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You might have observed that large soap bubbles are transparent.

This is because the color has been diluted to a great extent that it basically became transparent.


Now, the foam is just a multitude of tiny bubbles that are transparent.

You would observe that the unorganized mass of transparent particles (the bubble is quite organized) would appear white.

For example, $\ce{NaCl}$ crystal (organized) is transparent while as a powder (unorganized) it is white.

Another example; a small water column when you open the water tap (organized) is transparent, but when you open the water tap to a greater extent, the water no longer falls together, and it appears white.


This is because of total internal reflection.

When the particle is organized, the light is uniformly bent, so the image is not very distorted and it appears transparent.

However, when there are many transparent particles, a small change in the angle of incidence can cause a large change in both the position and the angle of the resultant light.

Therefore, the colors are mixed together, and you see white.


Edit: After a short debate with Aaron Abraham, I figured that I only mentioned total internal reflection, but forgot refraction. Therefore, I now clarify that refraction instead of total internal reflection plays a dominant role in bending the light.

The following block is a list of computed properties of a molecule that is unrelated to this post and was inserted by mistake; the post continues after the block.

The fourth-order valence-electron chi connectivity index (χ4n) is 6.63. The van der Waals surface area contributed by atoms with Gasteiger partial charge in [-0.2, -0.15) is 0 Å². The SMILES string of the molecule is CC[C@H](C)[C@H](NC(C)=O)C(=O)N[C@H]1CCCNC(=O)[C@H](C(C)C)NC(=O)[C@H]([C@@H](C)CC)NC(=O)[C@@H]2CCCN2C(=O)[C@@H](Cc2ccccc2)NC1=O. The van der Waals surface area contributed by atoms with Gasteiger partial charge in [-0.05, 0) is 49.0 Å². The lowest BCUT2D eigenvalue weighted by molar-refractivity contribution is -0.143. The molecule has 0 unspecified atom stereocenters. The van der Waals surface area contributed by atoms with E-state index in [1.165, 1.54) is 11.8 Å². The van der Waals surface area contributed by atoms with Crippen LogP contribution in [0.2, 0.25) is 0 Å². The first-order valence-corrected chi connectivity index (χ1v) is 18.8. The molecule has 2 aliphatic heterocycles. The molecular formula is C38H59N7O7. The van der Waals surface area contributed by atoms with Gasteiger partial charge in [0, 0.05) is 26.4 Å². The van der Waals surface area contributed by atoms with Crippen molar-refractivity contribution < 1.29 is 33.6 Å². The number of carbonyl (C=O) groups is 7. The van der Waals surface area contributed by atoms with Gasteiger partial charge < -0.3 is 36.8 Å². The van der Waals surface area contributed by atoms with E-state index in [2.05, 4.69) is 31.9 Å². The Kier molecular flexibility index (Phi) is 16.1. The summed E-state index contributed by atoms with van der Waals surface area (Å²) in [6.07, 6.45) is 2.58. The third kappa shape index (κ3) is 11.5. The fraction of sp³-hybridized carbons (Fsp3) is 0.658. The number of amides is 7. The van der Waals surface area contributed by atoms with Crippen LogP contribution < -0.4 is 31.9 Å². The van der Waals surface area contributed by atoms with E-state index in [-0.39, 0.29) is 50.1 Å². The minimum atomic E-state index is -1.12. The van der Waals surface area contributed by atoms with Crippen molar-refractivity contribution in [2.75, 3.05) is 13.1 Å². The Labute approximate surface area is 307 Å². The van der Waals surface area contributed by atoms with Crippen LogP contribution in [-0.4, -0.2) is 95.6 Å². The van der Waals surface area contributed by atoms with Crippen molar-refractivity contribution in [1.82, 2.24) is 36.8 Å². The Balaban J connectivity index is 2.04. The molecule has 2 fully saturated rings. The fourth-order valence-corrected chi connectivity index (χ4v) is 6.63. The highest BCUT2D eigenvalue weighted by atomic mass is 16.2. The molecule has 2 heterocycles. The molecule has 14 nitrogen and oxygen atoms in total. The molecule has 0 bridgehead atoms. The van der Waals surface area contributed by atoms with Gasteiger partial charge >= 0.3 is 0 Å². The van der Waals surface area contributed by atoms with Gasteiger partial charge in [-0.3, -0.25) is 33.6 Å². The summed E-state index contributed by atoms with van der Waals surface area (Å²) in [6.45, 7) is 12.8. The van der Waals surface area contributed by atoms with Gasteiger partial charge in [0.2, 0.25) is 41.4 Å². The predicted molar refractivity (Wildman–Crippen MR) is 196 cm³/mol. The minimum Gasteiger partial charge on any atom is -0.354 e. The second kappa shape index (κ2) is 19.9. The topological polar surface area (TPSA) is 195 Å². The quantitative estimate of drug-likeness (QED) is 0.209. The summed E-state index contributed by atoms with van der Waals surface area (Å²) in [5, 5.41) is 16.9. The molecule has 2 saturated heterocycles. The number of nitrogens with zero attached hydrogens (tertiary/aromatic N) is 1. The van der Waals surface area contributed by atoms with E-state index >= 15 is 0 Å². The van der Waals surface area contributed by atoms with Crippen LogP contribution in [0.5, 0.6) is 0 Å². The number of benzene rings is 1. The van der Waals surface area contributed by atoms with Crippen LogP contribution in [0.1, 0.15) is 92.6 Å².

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    $\begingroup$ I do not think that this explanation is correct. Bubbles do not exhibit total internal reflexion (TIR) to any great extend as they are full of air , and so any ray is hardly deviated on passing through. The walls of a bubble are very thin thus refraction causes effectively no deviation before air is met inside the bubble. TIR conditions can hardly be met. Water droplets do show TIR as the refractive index is approx 1.33 throughout. Here TIR occurs & causes rainbows. The effect of bubbles is due to light scattering. If you used white light white scatter, red light red scatter. $\endgroup$ – porphyrin Oct 13 '16 at 21:27
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It is due to multiple scattering events of the incident light off the surface of the many small bubbles in the foam? Large bubbles (of the order of centimetres) do not scatter but show the typical colours of thin film interference fringes.

Common table salt or pure sugar crystals look white for the same reason. Even though the polished crystal is optically transparent, any roughened crystal surface causes scattering. Scattering occurs due to the difference in refractive index of the air, approx 1, and the material in the foam or crystal, which is in the range 1.3 to 1.5 for many substances. Scattering is sensitive to the size of the imperfections on a crystal surface or bubble sizes in foam. It increases with more imperfections or denser bubbles.

You can remove the scattering by placing crystals into a solvent of the same (or very similar) refractive index as the crystal: harder to do with bubbles. However, you can make surface roughened glass beads 'disappear' in the right solvent; water is quite effective.